Blood Flow Restriction Training and Blood Pressure: What You Need to Know

Blood Flow Restriction Training and Blood Pressure: What You Need to Know

If someone told you to go do something that would do all of the below:

  • Raise your blood pressure
  • Increase systemic inflammation in your body
  • Spike your blood sugar
  • Trigger a sympathetic “fight or flight” response 
  • Raise your heart rate

What would your response be?

“No thanks.” Right?

Well it turns out, exercise does all of the above. 

Yep, the behavior that’s widely understood to contribute to performance, longevity, and more favorable markers of health causes all of that (transiently) - and that’s perfectly fine in most cases!

It’s important to frame that before asking the question of whether or not BFR increases blood pressure, because a transient rise in blood pressure as a response to strenuous activity is not only expected, but necessary!

The more appropriate question is “Does BFR training increase blood pressure beyond what intensity-matched exercise does?”

To that, the answer is likely no. 

Let’s unpack that. 

Your blood pressure will generally temporarily increase in response to any moderate to intense exercise due to the increase in your heart rate. 

What blood flow restriction can do is take a certain activity (resistance training, walking, aerobic capacity training, etc.) and make it more difficult. 

Imagine walking on a treadmill for several bouts of 2 minutes at 2 miles per hour (2 minute walk, 60 seconds rest, repeat).

Pretty easy, right?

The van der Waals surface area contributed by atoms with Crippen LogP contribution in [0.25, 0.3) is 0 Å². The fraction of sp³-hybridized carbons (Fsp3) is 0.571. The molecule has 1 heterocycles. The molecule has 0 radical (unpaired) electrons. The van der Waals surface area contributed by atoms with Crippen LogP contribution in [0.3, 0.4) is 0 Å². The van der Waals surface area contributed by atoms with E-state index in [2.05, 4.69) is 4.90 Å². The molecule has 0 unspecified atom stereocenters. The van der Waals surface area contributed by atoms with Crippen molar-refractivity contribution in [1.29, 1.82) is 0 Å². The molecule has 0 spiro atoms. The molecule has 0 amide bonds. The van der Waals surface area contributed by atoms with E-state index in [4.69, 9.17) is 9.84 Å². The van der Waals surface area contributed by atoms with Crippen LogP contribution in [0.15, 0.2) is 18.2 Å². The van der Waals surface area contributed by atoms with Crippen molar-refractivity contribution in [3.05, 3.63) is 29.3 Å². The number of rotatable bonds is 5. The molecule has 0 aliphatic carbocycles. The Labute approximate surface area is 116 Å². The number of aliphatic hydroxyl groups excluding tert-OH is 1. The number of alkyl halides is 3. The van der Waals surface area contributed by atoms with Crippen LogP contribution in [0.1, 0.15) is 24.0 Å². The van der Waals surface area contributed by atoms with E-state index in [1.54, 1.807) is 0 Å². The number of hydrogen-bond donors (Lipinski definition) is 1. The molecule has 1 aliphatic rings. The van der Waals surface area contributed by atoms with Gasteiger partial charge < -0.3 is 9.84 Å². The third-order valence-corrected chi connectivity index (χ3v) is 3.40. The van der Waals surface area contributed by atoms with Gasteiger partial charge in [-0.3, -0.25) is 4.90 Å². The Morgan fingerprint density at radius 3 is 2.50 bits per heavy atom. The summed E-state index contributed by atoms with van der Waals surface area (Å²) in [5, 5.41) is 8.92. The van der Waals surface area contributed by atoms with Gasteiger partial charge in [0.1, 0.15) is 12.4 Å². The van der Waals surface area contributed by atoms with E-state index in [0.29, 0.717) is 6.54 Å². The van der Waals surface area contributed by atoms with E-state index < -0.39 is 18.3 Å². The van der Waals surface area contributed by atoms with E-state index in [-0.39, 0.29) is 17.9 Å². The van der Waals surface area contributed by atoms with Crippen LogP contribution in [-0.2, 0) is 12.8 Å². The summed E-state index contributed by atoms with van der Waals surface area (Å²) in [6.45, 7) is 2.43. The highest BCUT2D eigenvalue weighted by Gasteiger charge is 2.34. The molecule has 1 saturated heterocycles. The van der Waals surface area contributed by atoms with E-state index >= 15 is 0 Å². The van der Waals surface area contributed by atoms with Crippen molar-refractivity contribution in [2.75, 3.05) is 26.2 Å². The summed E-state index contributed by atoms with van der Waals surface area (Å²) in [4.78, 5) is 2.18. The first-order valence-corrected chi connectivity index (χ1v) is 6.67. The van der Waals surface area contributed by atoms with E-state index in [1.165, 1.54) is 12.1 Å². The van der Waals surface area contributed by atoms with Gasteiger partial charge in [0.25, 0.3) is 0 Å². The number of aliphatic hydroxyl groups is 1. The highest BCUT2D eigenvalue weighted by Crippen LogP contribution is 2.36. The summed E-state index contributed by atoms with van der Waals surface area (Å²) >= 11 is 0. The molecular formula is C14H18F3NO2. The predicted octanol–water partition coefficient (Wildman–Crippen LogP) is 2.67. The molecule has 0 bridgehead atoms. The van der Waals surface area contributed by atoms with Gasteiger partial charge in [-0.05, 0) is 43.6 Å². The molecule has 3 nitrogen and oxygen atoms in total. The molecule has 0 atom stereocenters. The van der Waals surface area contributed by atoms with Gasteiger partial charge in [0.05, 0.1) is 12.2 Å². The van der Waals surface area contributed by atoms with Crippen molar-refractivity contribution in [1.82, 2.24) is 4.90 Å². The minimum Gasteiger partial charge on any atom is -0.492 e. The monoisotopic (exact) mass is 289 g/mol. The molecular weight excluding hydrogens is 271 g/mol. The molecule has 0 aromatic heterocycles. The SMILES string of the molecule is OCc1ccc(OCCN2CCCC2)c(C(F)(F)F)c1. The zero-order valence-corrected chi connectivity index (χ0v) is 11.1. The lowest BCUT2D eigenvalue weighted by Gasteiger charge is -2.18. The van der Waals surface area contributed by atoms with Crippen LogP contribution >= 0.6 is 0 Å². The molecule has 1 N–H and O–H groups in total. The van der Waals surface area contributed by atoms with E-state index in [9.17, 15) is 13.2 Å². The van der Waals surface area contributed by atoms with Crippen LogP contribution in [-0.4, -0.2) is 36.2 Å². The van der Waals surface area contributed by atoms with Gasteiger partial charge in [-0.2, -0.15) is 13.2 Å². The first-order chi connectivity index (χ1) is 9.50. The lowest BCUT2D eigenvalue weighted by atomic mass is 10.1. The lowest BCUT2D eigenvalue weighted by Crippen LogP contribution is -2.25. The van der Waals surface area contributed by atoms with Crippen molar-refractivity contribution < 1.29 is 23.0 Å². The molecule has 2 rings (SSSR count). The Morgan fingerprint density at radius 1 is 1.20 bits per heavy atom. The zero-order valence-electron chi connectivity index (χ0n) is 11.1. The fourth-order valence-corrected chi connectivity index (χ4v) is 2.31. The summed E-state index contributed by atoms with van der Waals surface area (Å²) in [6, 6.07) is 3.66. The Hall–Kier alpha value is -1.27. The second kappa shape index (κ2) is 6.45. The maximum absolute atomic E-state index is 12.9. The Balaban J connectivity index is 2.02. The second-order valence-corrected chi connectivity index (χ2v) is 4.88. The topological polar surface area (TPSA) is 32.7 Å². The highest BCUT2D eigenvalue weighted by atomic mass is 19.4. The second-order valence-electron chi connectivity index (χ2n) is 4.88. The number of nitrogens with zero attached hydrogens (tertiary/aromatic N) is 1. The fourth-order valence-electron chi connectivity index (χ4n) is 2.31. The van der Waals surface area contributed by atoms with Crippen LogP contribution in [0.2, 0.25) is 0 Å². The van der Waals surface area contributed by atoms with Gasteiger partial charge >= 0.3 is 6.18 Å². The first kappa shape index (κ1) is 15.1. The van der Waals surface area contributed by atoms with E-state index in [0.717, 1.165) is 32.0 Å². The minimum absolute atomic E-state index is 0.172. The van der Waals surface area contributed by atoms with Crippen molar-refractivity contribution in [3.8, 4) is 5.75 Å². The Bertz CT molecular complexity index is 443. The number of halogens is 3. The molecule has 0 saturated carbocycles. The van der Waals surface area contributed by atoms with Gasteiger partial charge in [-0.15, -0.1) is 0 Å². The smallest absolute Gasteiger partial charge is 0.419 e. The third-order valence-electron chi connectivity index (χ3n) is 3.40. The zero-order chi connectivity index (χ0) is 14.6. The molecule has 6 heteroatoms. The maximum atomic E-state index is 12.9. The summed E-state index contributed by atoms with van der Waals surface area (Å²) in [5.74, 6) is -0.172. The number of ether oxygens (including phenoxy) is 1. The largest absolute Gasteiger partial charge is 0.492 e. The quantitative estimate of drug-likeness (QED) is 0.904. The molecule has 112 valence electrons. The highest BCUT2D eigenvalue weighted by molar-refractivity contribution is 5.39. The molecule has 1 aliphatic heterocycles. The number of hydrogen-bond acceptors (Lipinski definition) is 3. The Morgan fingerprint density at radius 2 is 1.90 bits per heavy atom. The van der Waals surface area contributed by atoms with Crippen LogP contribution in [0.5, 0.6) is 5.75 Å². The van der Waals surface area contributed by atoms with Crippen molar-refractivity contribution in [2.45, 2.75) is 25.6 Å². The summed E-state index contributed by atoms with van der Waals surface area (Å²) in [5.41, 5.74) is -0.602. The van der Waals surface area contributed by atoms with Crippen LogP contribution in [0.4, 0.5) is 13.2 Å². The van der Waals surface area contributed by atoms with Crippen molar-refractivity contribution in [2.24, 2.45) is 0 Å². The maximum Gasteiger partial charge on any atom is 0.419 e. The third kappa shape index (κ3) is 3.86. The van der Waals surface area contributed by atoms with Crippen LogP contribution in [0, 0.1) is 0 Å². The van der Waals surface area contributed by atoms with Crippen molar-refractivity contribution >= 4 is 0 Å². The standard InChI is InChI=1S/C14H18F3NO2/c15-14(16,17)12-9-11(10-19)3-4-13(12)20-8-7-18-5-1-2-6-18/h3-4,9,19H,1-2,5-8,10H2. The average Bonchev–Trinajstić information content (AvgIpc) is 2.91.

Now picture doing that same thing but with BFR cuffs around your legs. A bit more difficult.

If you understand what’s happening physiologically in this example, it’s much easier to understand the relationship between blood flow restriction training and blood pressure. 

In the example without BFR cuffs, for most people, the intensity (speed) would just be too low to create any metabolic or circulatory burden. 

The demand for oxygenated blood in your legs would be easily supplied with only a slight increase in heart rate, and metabolites like lactate wouldn’t have enough opportunity to accumulate (so you’d be unlikely to feel any “burn” in your legs).

On the contrary, with the BFR cuffs, there are two mechanisms by which your blood pressure could increase from this example training bout on the treadmill:

1. Exercise Pressor Reflex

Blood carries oxygen, and with pressurized cuffs around your legs, arterial flow is significantly reduced.

Less blood = less oxygen. Less oxygen available to the muscle tissue can lead to accumulation of metabolites like lactate. 

As mentioned in a 2018 meta-analysis on the blood pressure response to BFR, this metabolic environment can increase the activity of the exercise pressor reflex. 

The exercise pressor reflex is a natural physiological reflex to exercise that mediates your cardiovascular response.

In other words, when your body detects this lactate accumulation, it responds accordingly to adapt to the task at hand (exercise). 

As discussed in a 2008 paper by Mitchell & Smith, the exercise pressor reflex “induces elevations in heart rate and blood pressure predominantly by increasing sympathetic nerve activity.”

We’ve illustrated this process in the image below.


The above image displays the chain of events that lead to exercise-induced blood pressure increases. Remember, these effects occur whether there’s BFR cuffs applied or not if the exercise intensity is sufficient enough!

In the case of walking on a treadmill though, the limited blood flow to your legs could increase the likelihood that that chain of events would occur despite the fact that the exercise intensity is so low. 

In other words, BFR just makes the workout more difficult, leading to a similar blood pressure increase as an equally difficult workout without BFR.

2. Relative Decrease in Stroke Volume 

To understand this portion, we have to understand the term cardiac output. 

Cardiac output is the product of heart rate and stroke volume (heart rate x stroke volume). Stroke volume is the volume of blood pumped out from each heart beat. 

Faster heart rate + larger stroke volume = greater cardiac output. 

Let’s look at the impact BFR has on cardiac output.